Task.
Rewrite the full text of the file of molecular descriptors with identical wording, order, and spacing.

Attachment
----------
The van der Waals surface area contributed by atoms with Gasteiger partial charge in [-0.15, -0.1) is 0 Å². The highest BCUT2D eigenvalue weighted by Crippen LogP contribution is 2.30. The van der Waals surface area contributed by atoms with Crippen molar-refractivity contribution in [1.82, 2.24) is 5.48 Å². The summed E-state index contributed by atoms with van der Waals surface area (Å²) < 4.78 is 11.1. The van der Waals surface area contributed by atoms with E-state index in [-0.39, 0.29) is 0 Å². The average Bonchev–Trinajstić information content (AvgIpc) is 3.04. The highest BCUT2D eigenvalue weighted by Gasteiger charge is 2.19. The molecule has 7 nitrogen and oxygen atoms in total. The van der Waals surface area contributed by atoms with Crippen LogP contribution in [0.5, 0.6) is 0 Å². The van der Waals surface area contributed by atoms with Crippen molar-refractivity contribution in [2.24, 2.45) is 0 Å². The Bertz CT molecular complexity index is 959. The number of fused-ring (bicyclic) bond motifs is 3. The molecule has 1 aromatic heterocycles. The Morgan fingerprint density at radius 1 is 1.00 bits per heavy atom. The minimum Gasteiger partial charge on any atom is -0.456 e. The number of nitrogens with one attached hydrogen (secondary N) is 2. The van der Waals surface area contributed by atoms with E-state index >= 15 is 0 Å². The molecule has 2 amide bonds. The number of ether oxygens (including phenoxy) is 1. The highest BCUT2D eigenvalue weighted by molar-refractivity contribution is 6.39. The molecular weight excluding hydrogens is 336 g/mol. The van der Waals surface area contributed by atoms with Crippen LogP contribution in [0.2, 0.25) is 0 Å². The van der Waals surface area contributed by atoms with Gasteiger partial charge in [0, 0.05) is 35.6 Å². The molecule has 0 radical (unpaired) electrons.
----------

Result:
The van der Waals surface area contributed by atoms with Gasteiger partial charge in [-0.15, -0.1) is 0 Å². The highest BCUT2D eigenvalue weighted by Crippen LogP contribution is 2.30. The van der Waals surface area contributed by atoms with Crippen molar-refractivity contribution in [1.82, 2.24) is 5.48 Å². The summed E-state index contributed by atoms with van der Waals surface area (Å²) < 4.78 is 11.1. The van der Waals surface area contributed by atoms with E-state index in [-0.39, 0.29) is 0 Å². The average Bonchev–Trinajstić information content (AvgIpc) is 3.04. The highest BCUT2D eigenvalue weighted by Gasteiger charge is 2.19. The molecule has 7 nitrogen and oxygen atoms in total. The van der Waals surface area contributed by atoms with Crippen LogP contribution in [0.5, 0.6) is 0 Å². The van der Waals surface area contributed by atoms with Crippen molar-refractivity contribution in [2.24, 2.45) is 0 Å². The Bertz CT molecular complexity index is 959. The number of fused-ring (bicyclic) bond motifs is 3. The molecule has 1 aromatic heterocycles. The Morgan fingerprint density at radius 1 is 1.00 bits per heavy atom. The minimum Gasteiger partial charge on any atom is -0.456 e. The number of nitrogens with one attached hydrogen (secondary N) is 2. The van der Waals surface area contributed by atoms with E-state index >= 15 is 0 Å². The molecule has 2 amide bonds. The number of ether oxygens (including phenoxy) is 1. The highest BCUT2D eigenvalue weighted by molar-refractivity contribution is 6.39. The molecular weight excluding hydrogens is 336 g/mol. The van der Waals surface area contributed by atoms with Crippen LogP contribution in [0.2, 0.25) is 0 Å². The van der Waals surface area contributed by atoms with Gasteiger partial charge in [0, 0.05) is 35.6 Å². The molecule has 0 radical (unpaired) electrons.